IIS 7 and Above
How can we get website visitor logon User Identity(UserName)
Last post Jan 09, 2019 01:44 AM by Jalpa Panchal
Jan 08, 2019 02:55 AM|sage12|LINK
A group of Korean investors is buying a line of high-tech vacuum pumps manufactured in Sacramento by Ebara International Corp., and spinning it off into a new company.
The new business spinning out of Japanese-owned Ebara is called Genesis Vacuum Technologies Inc. It will manufacture cryogenic pumps in a new 25,000-square-foot building in North Natomas, just about a mile from the Ebara plant.
The Genesis investors, all veterans of the Korean electronics industry, hope to quickly grow their new company by aggressively marketing vacuum pumps to other Korean manufacturers, as well as to companies in Taiwan and the United States.
Ebara, which employs about 250 locally, will use the extra space freed up in its plant on Main Avenue to expand local operations.
Some 17 employees who currently work in the Ebara cryogenic pump operation will move to Genesis when the deal closes at the end of the month. They will be managed by KH. Bae, who is moving from Korea to head the operation.
Manufacturing of the cryogenic pumps will continue at Ebara through this month and during a transition this summer, and then Genesis will take over full production.
The price tag on the deal was n't revealed.
Negotiations for the sale were nine months in the making, said John Aldeborgh, president of Ebara Technologies. Ebara signed a letter of intent with the Genesis investors six weeks ago in Korea, and executives of the companies signed the definitive agreement
on Tuesday in Sacramento. The deal should close June 29.
Ebara will continue to be a major manufacturer of dry pumps used in microchip fabrication. The company is growing the part of its business that services semiconductor manufacturing equipment, said Ray Campbell, vice president and financial officer for Ebara.
See more: Dry mechanical vacuum
Ebara's dry vacuum pumps are used in microchip manufacturing to maintain sterile environments for chip production. Its cryogenic pumps are used for pumping liquefied gasses -- like methane and nitrogen -- for chip production.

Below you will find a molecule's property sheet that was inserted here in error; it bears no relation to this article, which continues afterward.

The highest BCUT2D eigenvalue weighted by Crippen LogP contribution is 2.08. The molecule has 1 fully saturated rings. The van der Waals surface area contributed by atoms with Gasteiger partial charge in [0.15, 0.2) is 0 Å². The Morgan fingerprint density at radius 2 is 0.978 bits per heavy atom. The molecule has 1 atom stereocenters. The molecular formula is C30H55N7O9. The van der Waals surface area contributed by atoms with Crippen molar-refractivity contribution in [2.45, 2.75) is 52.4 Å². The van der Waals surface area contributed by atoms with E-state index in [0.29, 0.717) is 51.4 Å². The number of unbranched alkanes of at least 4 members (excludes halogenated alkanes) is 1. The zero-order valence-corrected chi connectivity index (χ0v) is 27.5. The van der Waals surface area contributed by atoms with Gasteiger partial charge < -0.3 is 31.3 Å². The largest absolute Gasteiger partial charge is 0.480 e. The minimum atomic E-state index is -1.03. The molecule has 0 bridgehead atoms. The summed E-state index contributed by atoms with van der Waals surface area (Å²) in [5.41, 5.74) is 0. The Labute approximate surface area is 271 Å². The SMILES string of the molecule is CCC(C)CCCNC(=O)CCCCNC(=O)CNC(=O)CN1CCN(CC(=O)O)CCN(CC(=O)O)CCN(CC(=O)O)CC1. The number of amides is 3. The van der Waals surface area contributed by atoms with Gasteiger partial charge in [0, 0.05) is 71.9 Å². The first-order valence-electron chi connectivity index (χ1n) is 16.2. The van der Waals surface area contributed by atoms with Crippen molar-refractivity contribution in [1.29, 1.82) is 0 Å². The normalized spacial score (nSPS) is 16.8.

The cryogenic pump business has been a good one for Ebara, but it accounts for only 5 percent of the company's revenue.
And the business is somewhat limited, because one of the largest potential customers for the cryogenic pump business is a competitor with Ebara in other lines of work. The competitor therefore doesn't buy Ebara's cryogenic pumps, Aldeborgh said.
"We sought to form a joint venture or to sell the business."
It turns out the Korean investors liked what they saw and created a partnership to buy the cryogenic pump line.
The Korean buyers have business relationships with executives at Samsung and Huyndai, two large Korean manufacturers that are large potential Genesis customers.
Genesis plans to go after the big fish in the cryogenic vacuum pond, Mansfield, Mass.-based Helix Technology Corp.
Helix controls about 90 percent of the cryogenic vacuum pump market, while Ebara and about five other companies share the remaining 10 percent.
The Genesis investors would like to see their new company take a much larger share of the market, said investor Tae-Hyun Choi. Choi is president of Taesan LCD Co. Ltd., a Korean manufacturer of light sources for laptop computers. One out of every 10 laptops
in the world use parts his company makes.
Choi said the cryogenic pump business is perhaps a $200 million industry, dominated by Helix.
"There is only one adversary, so the target is clear," Choi said. They are not hungry. They are telling their customers what they can deliver, not delivering what the customers want.
"Competition brings a higher quality product, it brings it out faster arid at a lower cost," Choi added. "I think our effort will benefit customers in the cryopump industry."
Genesis signed a five-year lease on its new building, brokered by Mike Lyons of CB Richard Ellis. Before that lease is up, Choi hopes to need more space for manufacturing.
"This is my first time to get involved in a business in the United States," Choi told a roomful of Ebara workers, who next month will be his employees at Genesis. "But this is really a worldwide market This is an American company operated by Americans."
The Korean ownership will open some doors in Korea, he added, while the American operations may help here.
The cryogenic pumps Ebara sells now list for between $7,000 and $15,000 apiece, although the price spectrum Genesis will use has yet to be worked out Ebara wouldn't disclose how many cryogenic pumps it sold last year, nor would it disclose the division's
Ebara entered the cryogenic business in 1985 when it bought into an Orange County-based company called Cryodynamics, which had a plant in Sacramento. By 1989, the cryogenic pump business became a wholly owned subsidiary of Ebara Technologies Inc.; which
is a subsidiary of Ebara America Inc., a Japanese-owned company.
See more: BEST UPRIGHT VACUUM
Jan 08, 2019 03:41 AM|lextm|LINK
Any authentication method other than anonymous can do so, so you can check out things like Basic/Digest and so on. However, Windows authentication is probably the only right option to go if you are also using Active Directory.
Jan 09, 2019 01:44 AM|Jalpa Panchal|LINK
Could you please explain which logon will be used to access your website and where you want to get user identity, in IIS log or in your application?
You could use below code to get user identity of user:
Which application you are using? if you are using asp.net application you could also get user identity by coding.
this link may help you: